Operators of a criminal identity theft service broke into the computers of LexisNexis and two other major providers of Social Security numbers, birth dates and other personal information on millions of Americans before the breach was discovered earlier this year, according to a published report Wednesday.
Hackers used a software tool to retrieve personal data collected by LexisNexis, Dun & Bradstreet and Kroll Background America Inc., a company that performs employment background checks, wrote Brian Krebs, a computer security blogger.
The personal data was pilfered by the operators of ssndob.ms, a website that has marketed itself on underground cybercrime forums as a reliable and affordable provider of Social Security numbers, birthdays and other personal data on any U.S. resident, Krebs wrote.
LexisNexis said Wednesday in a statment that it has contacted the FBI and “initiated a comprehensive investigation working with a leading third party forensic investigation fim. In that investigation, we have identified an intrusion targeting our data but to date have found no evidence that customer or consumer data were reached or retrieved.”
A LexisNexis spokesman declined to say when the intrusion was discovered or whether the company could assure clients that personal data was not stolen.
Krebs said an FBI spokesman confirmed the agency is investigating the breach.
Based in New York City, LexisNexis employs about 3,400 at its Miami Twp. campus. It also has operations in Atlanta.
Krebs wrote that “a tiny unauthorized program called ‘nbc.exe’ was placed on (LexisNexis) servers as far back as April 10, 2013, suggesting the intruders have had access to the company’s internal networks for at least the past five months.”
Krebs said the hackers’ program was designed to open an “encrypted channel of communications from within LexisNexis’s internal systems” to a botnet controller. A botnet is a network of computers infected with harmful software or “malware” and controlled by hackers.
The botnet was tiny, fewer than a dozen computers in “strategically placed” locations, he said.
This summer, ssndob.ms was itself attacked by multiple hackers and its database plundered, Krebs wrote. Krebs said his review of the ssndob database showed that the site’s 1,300 customers have spent hundreds of thousands of dollars looking up personal data and obtaining unauthorized credit and background reports on more than 4 million Americans.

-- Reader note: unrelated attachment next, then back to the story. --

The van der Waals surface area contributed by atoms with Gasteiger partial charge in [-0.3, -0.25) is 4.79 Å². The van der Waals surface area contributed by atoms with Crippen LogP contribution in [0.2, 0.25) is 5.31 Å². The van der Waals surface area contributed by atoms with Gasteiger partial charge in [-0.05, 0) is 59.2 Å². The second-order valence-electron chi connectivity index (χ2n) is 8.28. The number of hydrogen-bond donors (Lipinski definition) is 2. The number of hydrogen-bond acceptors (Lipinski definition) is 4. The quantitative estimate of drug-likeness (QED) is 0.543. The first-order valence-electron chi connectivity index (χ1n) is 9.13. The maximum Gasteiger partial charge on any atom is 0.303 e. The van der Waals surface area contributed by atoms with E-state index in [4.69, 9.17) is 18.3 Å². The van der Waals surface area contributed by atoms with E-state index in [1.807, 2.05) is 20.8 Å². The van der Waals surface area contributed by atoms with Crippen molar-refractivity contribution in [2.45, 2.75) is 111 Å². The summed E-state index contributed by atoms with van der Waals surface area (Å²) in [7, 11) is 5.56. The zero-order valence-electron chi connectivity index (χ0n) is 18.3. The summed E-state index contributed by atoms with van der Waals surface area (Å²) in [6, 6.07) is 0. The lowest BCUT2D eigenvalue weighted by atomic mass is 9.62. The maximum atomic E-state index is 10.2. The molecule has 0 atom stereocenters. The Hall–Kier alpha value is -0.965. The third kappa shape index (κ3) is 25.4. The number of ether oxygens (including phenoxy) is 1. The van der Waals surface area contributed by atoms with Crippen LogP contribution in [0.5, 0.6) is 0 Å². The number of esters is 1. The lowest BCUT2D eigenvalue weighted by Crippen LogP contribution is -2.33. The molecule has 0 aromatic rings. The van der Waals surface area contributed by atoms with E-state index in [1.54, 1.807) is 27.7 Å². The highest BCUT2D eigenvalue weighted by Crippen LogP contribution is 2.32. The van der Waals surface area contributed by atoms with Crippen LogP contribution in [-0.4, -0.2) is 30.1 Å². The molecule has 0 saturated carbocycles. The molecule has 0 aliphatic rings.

Krebs wrote that he traced the sources of the stolen information to the botnet controlling servers at LexisNexis, Dun & Bradstreet and Kroll Background America.
Mark Rasch, owner of Bethesda, Md.-based cybersecurity firm Rasch Technology & Cyberlaw, said big data aggregators are constantly under attack, and there are many different kinds of attacks.
What sets this intrusion apart is that hackers were able to infiltrate an internal LexisNexis network and install at least one file within that network, Rasch said.
Also, the hackers were using botnets to pull data from multiple data aggregators, he said. And they were targeting data that is intended to be used for identity theft and fraud.
“The question for LexisNexis is: Can you assure the public that no personal information was taken?” Rasch said.
In an interview with the Dayton Daily News, Krebs said, “They have a tremendous amount of information in their network, and I think for companies like that it’s safe to assume that they’re always under attack.”
This is not the first time LexisNexis has been hacked. In 2005, the company acknowledged that identity thieves misused passwords to tap the personal records of more than 300,000 Americans, fraudulently acquiring data from company databases, according to national reports.